Bay Journal

Whitney Pipkin

Wade into fun and get your feet wet at RiverPalooza

More than 6 million people live in the Potomac River watershed, but relatively few get the chance to wade into its waters on a regular basis.

That’s why the Potomac Riverkeeper Network started RiverPalooza, a two-month-long series of events giving residents of all backgrounds the opportunity to get on — and even in — the so-called Nation’s River, as well as its major tributary,...

Construction of Atlantic Coast Pipeline could be halted by endangered species concerns

One of the federal permits required to build the Atlantic Coast Pipeline through three states and a portion of the Chesapeake Bay watershed was rendered invalid late Tuesday by a federal appellate court.

Environmental groups say the decision should completely halt the pipeline’s construction, at least temporarily, but Dominion Energy, which is backing the project, disagrees.

The...

Can Chesapeake’s ‘crown jewel’ cliffs still be spared?

Paddle up the Rappahannock River from the Chesapeake Bay, to where the river narrows as it takes a westward turn, and you’ll stumble onto the scene of a battle. More than four centuries ago, explorer Capt. John Smith encountered a not-so-warm welcome from the Rappahannock people here as they volleyed arrows from the 100-foot-heights of Fones Cliffs, which form a 4-mile bank along...

Groundwater: the next frontier of concern on Virginia’s Eastern Shore

On Virginia’s portion of the Eastern Shore, it’s the growing number of chickens — not people — that has residents worried about the quantity and quality of their water supply.

Scientists have known for at least a decade that the use of groundwater from the region’s Yorktown-Eastover system of aquifers has been drawing down the supply more quickly than rainfall can replenish it....

Money doesn’t grow on trees, so small town found ways to turn its streets green

Straddling the northeast branch of the Anacostia River just outside of Washington, DC, is a half-square-mile patch of green called Edmonston. It’s a tiny Maryland town where, despite its distance from the Chesapeake Bay, the residents seem to understand that what they do here affects what happens there.

What started in the early 2000s as an effort to ameliorate flooding on the...

Managed grazing cultivates new believers among watershed farmers

A Maryland dairyman felt like a lone wolf when he started down the decade-long path to nourishing his animals and his land differently. A Virginia cattleman said his neighbors laughed at him, and a Pennsylvania rancher agreed.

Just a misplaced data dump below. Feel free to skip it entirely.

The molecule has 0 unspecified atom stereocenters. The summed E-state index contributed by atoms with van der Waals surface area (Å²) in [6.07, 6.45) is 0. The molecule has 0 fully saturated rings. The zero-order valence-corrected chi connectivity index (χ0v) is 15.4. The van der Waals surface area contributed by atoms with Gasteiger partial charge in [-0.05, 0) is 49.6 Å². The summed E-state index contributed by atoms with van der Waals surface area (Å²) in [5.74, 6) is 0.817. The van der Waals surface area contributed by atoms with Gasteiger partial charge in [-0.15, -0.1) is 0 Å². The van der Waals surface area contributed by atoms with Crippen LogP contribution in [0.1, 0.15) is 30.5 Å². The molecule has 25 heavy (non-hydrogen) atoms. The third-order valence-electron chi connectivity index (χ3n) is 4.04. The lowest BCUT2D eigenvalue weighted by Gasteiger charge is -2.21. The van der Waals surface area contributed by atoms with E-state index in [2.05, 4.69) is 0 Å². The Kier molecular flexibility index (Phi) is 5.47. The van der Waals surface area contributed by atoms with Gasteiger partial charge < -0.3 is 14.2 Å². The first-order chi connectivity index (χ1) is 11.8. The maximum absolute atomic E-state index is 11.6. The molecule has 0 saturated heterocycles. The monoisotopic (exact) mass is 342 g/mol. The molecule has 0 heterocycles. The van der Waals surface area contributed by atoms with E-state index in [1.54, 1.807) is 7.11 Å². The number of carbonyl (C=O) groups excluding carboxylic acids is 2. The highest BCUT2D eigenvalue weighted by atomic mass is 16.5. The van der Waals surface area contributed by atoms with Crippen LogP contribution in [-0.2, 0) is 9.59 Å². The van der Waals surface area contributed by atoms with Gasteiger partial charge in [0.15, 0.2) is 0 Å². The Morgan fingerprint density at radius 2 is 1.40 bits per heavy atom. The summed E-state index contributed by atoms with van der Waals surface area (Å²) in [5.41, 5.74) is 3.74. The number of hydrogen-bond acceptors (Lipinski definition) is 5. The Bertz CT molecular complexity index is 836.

No other farmer they knew was using grazing techniques this way. 

“Now,” said Mike Phillips, a farmer in Rockingham County, VA, “the ones who laughed are...

First sewage-storing tunnel comes online in DC

The Anacostia River, which has for decades functioned as the polluted washbasin of an urban watershed, may now have less bacteria than the Potomac River during rainfall.

In mid-March, DC Water opened the floodgate on a 2.3-mile section of concrete tunnel that’s been under construction since 2005. With the rolling away of a concrete slab, about 80 percent of the polluted sewage and...

Virginia lawmakers keep coal ash recycling on the table, feds try to loosen regs

Virginia requirements for the disposal of ash produced by coal-burning power plants could soon be more stringent than rules set by the federal government.

The General Assembly approved a bill at the end of session last week that requires companies with coal ash pits in the Chesapeake Bay watershed to take another step toward recycling their contents, though the measure stopped...

Waterfowl break winter silence at VA wildlife refuge

Laid bare of its sound-absorbing foliage, the forest of lanky hardwoods becomes a cacophony of sound. On this cool morning, the leaves crunch underfoot and rustle nearby as a squirrel digs for hidden treasure. 

The din of a waterfowl gathering in the Great Marsh, though still a hundred yards away, swells quickly as we walk toward the Potomac River through the woody peninsula. From...

Counting chickens: Poultry farms on VA Shore breed resistance

One frigid evening this winter, 170 people crowded into a high school auditorium in Onley, a small town on Virginia’s rural Eastern Shore. They didn’t come to see a student theater production or watch a basketball game between rival schools — but to talk about chickens. Many came to ply state regulators with concerns about local water quality and their health amid the poultry...

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About Whitney Pipkin

Whitney Pipkin's avatar Whitney Pipkin writes at the intersection of food, agriculture and the environment from her home base in Northern Virginia. Her work for the Bay Journal often focuses on the Potomac and Anacostia rivers, and she is a fellow of the Institute for Journalism & Natural Resources. .(JavaScript must be enabled to view this email address).

 

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